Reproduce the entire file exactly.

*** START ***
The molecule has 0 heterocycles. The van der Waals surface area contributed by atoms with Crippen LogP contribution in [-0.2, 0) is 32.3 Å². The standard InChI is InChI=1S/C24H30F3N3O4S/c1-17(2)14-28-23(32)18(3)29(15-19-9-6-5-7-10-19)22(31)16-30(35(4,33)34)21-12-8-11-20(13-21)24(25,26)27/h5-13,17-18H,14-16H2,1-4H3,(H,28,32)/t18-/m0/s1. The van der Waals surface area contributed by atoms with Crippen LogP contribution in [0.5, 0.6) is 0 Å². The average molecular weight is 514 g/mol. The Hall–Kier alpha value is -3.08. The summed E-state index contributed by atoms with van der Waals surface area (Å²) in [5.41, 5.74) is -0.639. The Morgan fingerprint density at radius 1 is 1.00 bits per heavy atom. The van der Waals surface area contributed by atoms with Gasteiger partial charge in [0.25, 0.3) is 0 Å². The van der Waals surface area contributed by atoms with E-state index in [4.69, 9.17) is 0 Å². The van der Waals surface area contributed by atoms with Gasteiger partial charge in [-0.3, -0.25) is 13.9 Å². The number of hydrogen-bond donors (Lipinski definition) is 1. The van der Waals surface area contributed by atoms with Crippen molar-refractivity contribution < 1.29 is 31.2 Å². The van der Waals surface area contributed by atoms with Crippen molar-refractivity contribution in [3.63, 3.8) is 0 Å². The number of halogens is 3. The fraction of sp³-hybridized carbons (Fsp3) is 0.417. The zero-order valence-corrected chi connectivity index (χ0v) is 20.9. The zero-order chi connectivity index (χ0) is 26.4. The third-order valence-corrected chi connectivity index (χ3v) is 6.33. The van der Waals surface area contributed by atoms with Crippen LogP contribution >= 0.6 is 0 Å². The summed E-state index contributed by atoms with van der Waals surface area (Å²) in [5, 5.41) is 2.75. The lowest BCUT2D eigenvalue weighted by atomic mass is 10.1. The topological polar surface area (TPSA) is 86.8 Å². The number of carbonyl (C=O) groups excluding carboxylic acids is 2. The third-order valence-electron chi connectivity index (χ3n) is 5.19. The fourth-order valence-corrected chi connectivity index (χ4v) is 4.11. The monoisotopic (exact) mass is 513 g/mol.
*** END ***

The molecule has 0 heterocycles. The van der Waals surface area contributed by atoms with Crippen LogP contribution in [-0.2, 0) is 32.3 Å². The standard InChI is InChI=1S/C24H30F3N3O4S/c1-17(2)14-28-23(32)18(3)29(15-19-9-6-5-7-10-19)22(31)16-30(35(4,33)34)21-12-8-11-20(13-21)24(25,26)27/h5-13,17-18H,14-16H2,1-4H3,(H,28,32)/t18-/m0/s1. The van der Waals surface area contributed by atoms with Crippen LogP contribution in [0.5, 0.6) is 0 Å². The average molecular weight is 514 g/mol. The Hall–Kier alpha value is -3.08. The summed E-state index contributed by atoms with van der Waals surface area (Å²) in [5.41, 5.74) is -0.639. The Morgan fingerprint density at radius 1 is 1.00 bits per heavy atom. The van der Waals surface area contributed by atoms with Gasteiger partial charge in [0.25, 0.3) is 0 Å². The van der Waals surface area contributed by atoms with E-state index in [4.69, 9.17) is 0 Å². The van der Waals surface area contributed by atoms with Gasteiger partial charge in [-0.3, -0.25) is 13.9 Å². The number of hydrogen-bond donors (Lipinski definition) is 1. The van der Waals surface area contributed by atoms with Crippen molar-refractivity contribution < 1.29 is 31.2 Å². The van der Waals surface area contributed by atoms with Crippen molar-refractivity contribution in [3.63, 3.8) is 0 Å². The number of halogens is 3. The fraction of sp³-hybridized carbons (Fsp3) is 0.417. The zero-order valence-corrected chi connectivity index (χ0v) is 20.9. The zero-order chi connectivity index (χ0) is 26.4. The third-order valence-corrected chi connectivity index (χ3v) is 6.33. The van der Waals surface area contributed by atoms with Crippen LogP contribution >= 0.6 is 0 Å². The summed E-state index contributed by atoms with van der Waals surface area (Å²) in [5, 5.41) is 2.75. The lowest BCUT2D eigenvalue weighted by atomic mass is 10.1. The topological polar surface area (TPSA) is 86.8 Å². The number of carbonyl (C=O) groups excluding carboxylic acids is 2. The third-order valence-electron chi connectivity index (χ3n) is 5.19. The fourth-order valence-corrected chi connectivity index (χ4v) is 4.11. The monoisotopic (exact) mass is 513 g/mol.